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Fishing boats head out to sea from the harbour in West Dover, N.S. (Andrew Vaughan/THE CANADIAN PRESS)
Fishing boats head out to sea from the harbour in West Dover, N.S. (Andrew Vaughan/THE CANADIAN PRESS)

Lobster industry claws out levy to promote Canadian crustaceans Add to ...

They ran out of lobster at the Lobster Summit opening night dinner, which left some summiteers grumbling, but they managed to come together at the end on a plan to promote the Canadian crustacean abroad.

About 200 fishermen, processors, industry officials and politicians from the three Maritime provinces agreed at the two-day summit to introduce a two-cent levy – one cent from harvesters and one cent from processors – for each pound of lobster landed. The money – about $2.5-million annually – will go mostly towards marketing Canadian lobster as a premium product in North America, Europe and Asia.

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“Marketing works. The levy is a good idea,” Michael McGeoghegan said. However, the veteran lobster fisherman from Prince Edward Island, who missed dining on lobster but managed to scrounge up a bacon-wrapped scallop, has concerns about how the levy will be administered.

“We don’t [want] to create a white elephant bureaucracy. We got sharks in the room here and they can smell money already,” said the fisherman, pointing to some of the summit participants. “... So how do we keep it … grass roots but yet very effective [so] that we can market the brand all over the world and be successful at it?

Mr. McGeoghegan admitted a levy will be passed on to customers. “The consumer always ends up paying,” he said. “It ends up on their doorstep.”

The hope is that better marketing – advertising that explains the health benefits of Canadian lobster (it is lower in calories and fat than a chicken breast) and offers new ways to serve it, will help mitigate a cost increase. The group also wants a brand symbol to differentiate it from other lobster.

The Canadian Lobster Value Recovery Summit, led by the Lobster Council of Canada and attended by all three Maritime fisheries ministers, was aimed, in part, at bringing together industry players who have not always got along. Working co-operatively, many believe, would help them find a way to get higher prices and protect Canadian lobster from Maine lobster, which is gaining ground. Maine has a similar levy. The aim is to have the Canadian version in place by early next year, but details are still to be worked out.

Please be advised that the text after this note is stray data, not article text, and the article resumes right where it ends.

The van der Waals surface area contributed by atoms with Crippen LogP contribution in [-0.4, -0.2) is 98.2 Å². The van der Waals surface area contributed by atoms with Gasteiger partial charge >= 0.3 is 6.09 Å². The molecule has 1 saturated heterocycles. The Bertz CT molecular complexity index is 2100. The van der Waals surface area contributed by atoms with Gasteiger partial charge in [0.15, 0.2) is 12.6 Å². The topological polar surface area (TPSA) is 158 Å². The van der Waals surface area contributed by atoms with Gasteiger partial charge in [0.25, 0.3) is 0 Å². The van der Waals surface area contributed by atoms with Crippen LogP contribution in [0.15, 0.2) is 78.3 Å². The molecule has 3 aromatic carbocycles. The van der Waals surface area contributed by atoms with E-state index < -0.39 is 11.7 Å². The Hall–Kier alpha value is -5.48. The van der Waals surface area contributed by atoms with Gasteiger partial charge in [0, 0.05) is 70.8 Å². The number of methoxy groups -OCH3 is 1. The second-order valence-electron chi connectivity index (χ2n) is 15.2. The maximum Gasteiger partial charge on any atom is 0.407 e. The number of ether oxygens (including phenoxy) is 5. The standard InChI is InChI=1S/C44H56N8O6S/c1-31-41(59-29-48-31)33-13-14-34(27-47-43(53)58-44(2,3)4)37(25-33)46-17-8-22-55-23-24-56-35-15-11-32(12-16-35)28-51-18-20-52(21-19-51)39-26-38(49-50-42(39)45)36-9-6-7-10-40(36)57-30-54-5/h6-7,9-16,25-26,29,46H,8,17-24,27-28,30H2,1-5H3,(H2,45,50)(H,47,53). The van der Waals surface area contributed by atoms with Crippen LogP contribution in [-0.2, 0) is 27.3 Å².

In 2012, the fishery’s total landed value was $664.2-million. But prices have fallen recently. Last year, some fishermen tied up their boats, protesting they could not afford to fish.

Nearly four years ago, the 119 fishermen in the Guysborough County Inshore Fishermen’s Association – they work the northern tip of Nova Scotia’s eastern shore – voted for a levy. They have been waiting ever since for others to agree.

“Marketing, marketing, marketing,” said Eugene O’Leary, the lobster fisherman who is president of the association.

“Nike don’t pay Tiger Woods $50-million to wear a check mark if it doesn’t work. It just works.”

He said Atlantic lobster is searching for an identity – people around the world do not recognize PEI or Nova Scotia lobster, but they know Canada.

“So if you market it as a Canadian lobster, you are so far ahead of the game,” he said.

The industry also hopes that marketing the lobster more widely will help end the practice of selling it more cheaply when supply goes up.

“Our biggest problem has been to date that the volume of product has grown from 150 million to 330 million pounds and we haven’t expanded,” said Jerry Amirault, who represents lobster processors in New Brunswick and Nova Scotia. “So … it shows up in McDonald’s restaurants or it shows up in Wal-Mart. We’re equivalent to Mercedes to champagne to diamonds. We need the middle-class markets.”

He noted that trade agreements with Korea and the European Union will help raise the economic value of lobster. “It’s a billion-dollar business. It should be a $5-billion business,” he said.

The three governments in the Maritimes say they are ready to move on the levy.

“If you go into the marketplace and sell your products as a premium product, not just something that you are getting rid of, it attracts a higher price,” Nova Scotia Fisheries Minister Keith Colwell said.

“… If you use a triple A steak, you know exactly what you’re getting. If you buy a lobster, you have no idea what you are getting now. So we need to tie quality into marketing and put it all together as a package and instead of getting $5 or $6 a pound for a lobster in a market … we can probably get $25 a pound.”

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